Bill Gates. Steve Jobs. Michael Dell. Mark Zuckerberg. Paul Allen.
Aside from being innovators in the tech world, these tech leaders share something else in common: all dropped out of college before becoming the names we know today.
Although these trailblazers may make wild success seem possible without a higher education, receiving a formal degree may still represent your best bet for a successful career in tech. As the tech industry has grown over the past few decades, companies have become more rigorously structured—as have the educational requirements for employees.
“The way that everything has kind of trended in the last fifteen years has lended itself to not have people like Steve Jobs,” said Will Thomas, a tech recruiter with Redfish Technology. Based on his experience with recruiting engineers, he doesn’t have high hopes for aspiring tech careerists who are looking to break into the industry without a formal education.
“Zuckerberg is probably one of the last people to really quit school and create a multi-billion dollar company,” he added. “With the way everything is going [and] with the number of startups that are in the Bay Area, there’s so much competition that, if you don’t have a college degree, it is extremely—it is really bad for you as far as competing.”
According to the U.S. Bureau of Labor Statistics (BLS), most programmers have a bachelor’s degree, and some companies will hire candidates with an associate’s degree. But Thomas suggests that, when it comes to mid- or high-level positions, even a bachelor’s degree might not be enough. “A good place to start, for a lot of our clients, is to have that wow factor of being from a top 25 computer science school,” he said. “I don’t think it’s whether or not they have a degree; it’s whether or not they’re coming from one of these top places.”
Jaron Waldman, CEO of Curbside and founder of Placebase (which later sold to Apple), also theorizes that the tech industry’s growth makes taking risks on new hires without formal educations less likely. “There definitely seems to be more rigid formality in the tech hiring process,” he said. “Companies may be less willing to take a chance than when the tech industry was smaller and younger.”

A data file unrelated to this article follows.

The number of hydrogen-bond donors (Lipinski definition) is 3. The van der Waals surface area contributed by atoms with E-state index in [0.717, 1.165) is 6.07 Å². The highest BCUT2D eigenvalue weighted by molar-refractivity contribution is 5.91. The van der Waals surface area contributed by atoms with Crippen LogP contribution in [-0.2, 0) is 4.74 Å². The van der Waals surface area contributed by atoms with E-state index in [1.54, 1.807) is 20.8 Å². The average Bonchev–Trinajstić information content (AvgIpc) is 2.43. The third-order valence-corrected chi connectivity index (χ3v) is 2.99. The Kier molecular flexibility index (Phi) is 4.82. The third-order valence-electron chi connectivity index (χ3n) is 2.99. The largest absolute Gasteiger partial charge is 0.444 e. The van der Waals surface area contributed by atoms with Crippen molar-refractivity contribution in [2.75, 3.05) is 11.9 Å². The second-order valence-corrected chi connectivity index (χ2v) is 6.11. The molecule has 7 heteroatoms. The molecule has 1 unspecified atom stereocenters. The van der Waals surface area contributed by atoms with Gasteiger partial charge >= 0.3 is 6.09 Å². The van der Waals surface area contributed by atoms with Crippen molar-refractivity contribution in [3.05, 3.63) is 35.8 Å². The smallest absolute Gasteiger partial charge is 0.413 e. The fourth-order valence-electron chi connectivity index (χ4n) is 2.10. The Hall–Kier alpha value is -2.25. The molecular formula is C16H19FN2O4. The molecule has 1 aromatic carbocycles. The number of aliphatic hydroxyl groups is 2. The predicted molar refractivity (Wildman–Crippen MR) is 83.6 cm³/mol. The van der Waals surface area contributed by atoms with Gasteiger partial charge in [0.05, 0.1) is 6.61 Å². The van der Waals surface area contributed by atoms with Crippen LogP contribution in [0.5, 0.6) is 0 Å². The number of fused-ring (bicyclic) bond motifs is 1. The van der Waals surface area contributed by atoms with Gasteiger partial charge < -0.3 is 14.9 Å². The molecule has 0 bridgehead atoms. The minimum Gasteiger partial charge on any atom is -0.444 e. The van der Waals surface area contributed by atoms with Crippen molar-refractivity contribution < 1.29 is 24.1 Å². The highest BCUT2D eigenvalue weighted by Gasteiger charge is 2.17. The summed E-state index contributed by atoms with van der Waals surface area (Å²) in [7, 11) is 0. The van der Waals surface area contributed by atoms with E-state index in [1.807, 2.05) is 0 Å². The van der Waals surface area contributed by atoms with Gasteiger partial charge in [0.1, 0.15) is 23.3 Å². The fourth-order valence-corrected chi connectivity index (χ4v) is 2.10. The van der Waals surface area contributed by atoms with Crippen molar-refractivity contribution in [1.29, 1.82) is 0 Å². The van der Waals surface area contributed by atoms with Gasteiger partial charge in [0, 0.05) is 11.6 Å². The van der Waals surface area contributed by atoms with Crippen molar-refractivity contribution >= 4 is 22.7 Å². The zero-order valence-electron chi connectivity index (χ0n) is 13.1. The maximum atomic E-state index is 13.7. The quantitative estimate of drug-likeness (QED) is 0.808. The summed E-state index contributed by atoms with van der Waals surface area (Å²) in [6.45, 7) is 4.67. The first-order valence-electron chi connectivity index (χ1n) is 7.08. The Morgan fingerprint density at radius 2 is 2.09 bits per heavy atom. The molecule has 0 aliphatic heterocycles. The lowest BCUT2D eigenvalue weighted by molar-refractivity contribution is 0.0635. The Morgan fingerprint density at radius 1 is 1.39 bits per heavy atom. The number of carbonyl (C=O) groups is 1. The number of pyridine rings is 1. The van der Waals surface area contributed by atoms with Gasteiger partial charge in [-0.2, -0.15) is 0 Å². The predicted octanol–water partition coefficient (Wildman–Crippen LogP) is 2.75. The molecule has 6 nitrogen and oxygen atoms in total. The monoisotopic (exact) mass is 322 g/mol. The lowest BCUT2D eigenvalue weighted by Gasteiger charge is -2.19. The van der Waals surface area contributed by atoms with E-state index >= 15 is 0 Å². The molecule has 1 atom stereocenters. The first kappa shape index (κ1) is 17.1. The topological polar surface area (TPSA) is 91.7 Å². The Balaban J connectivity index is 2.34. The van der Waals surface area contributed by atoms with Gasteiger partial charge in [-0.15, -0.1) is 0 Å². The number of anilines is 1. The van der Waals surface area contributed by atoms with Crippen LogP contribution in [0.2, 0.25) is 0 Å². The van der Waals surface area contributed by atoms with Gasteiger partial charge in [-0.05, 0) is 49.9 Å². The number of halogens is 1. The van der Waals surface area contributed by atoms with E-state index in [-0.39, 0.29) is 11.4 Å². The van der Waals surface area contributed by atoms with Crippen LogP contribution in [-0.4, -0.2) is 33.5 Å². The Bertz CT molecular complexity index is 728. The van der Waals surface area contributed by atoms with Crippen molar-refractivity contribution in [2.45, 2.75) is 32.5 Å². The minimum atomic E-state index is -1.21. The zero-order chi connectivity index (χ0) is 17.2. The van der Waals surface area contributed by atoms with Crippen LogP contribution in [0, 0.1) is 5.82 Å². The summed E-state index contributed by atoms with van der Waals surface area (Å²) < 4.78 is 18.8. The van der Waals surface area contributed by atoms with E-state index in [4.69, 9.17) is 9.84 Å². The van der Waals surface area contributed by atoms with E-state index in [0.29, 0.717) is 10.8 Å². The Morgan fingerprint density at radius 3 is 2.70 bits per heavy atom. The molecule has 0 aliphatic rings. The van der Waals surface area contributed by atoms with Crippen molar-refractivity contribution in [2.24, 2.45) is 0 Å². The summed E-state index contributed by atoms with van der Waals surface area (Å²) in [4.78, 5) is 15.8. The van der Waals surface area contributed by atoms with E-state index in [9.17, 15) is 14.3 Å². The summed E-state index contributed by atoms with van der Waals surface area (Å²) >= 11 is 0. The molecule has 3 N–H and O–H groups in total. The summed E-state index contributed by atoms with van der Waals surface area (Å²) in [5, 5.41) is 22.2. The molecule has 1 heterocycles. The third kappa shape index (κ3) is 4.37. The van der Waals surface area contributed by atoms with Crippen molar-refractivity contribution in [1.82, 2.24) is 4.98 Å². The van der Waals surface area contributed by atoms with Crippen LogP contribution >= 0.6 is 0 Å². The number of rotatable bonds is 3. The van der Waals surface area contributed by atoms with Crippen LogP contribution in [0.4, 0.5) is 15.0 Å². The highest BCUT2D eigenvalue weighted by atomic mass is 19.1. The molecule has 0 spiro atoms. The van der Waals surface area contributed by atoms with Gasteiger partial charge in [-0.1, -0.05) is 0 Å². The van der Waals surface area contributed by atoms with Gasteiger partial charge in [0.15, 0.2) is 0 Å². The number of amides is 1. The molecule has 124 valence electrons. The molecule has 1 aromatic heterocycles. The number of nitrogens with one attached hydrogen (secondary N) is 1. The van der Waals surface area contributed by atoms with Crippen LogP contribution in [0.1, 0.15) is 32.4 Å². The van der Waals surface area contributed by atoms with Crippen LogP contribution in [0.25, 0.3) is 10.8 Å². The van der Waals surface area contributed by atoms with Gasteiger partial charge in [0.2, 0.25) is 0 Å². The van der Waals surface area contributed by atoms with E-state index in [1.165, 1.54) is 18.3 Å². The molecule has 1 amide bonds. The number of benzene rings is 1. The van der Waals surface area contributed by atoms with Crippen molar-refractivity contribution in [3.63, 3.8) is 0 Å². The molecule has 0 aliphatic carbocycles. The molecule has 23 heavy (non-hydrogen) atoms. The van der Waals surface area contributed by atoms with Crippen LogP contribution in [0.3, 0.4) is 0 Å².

Although the BLS estimates that the tech industry will see a slower-than-average growth rate through 2024, it will grow, making the hiring landscape more competitive than ever. Having a formal degree in computer science or a STEM-related field is a crucial ingredient for candidates competing for extremely high-paying jobs at cutting-edge companies.
Yet the days of tech innovators eschewing the traditional path may not be completely over, despite increasing demands for highly competitive and classically well-educated candidates. Waldman holds out hope for those who want to make a name for themselves without taking on student loan debt or signing onto a four-year program: thanks to resources such as online classes and tutorials, self-motivated individuals can still learn the skills they need to do their own thing. Absent a formal degree, online courses, affordable certifications, and micro-courses are the ticket to making yourself a stronger candidate; those options can boost your viability in terms of skill development and network expansion.
Thomas also recommends that aspiring innovators with a disruptive idea utilize the power of social networking to gain a following, drawing popular attention toward what they’re building. Expanding your network—whether through promoting an idea or going to events—is one way around the educational requirements; who a candidate knows can become more important than where they went to school.
“The most interesting things in tech happen at the intersection of people’s personal and professional interests,” Waldman said. “In terms of getting hands on and building something out of your garage or basement, the opportunities are still there.”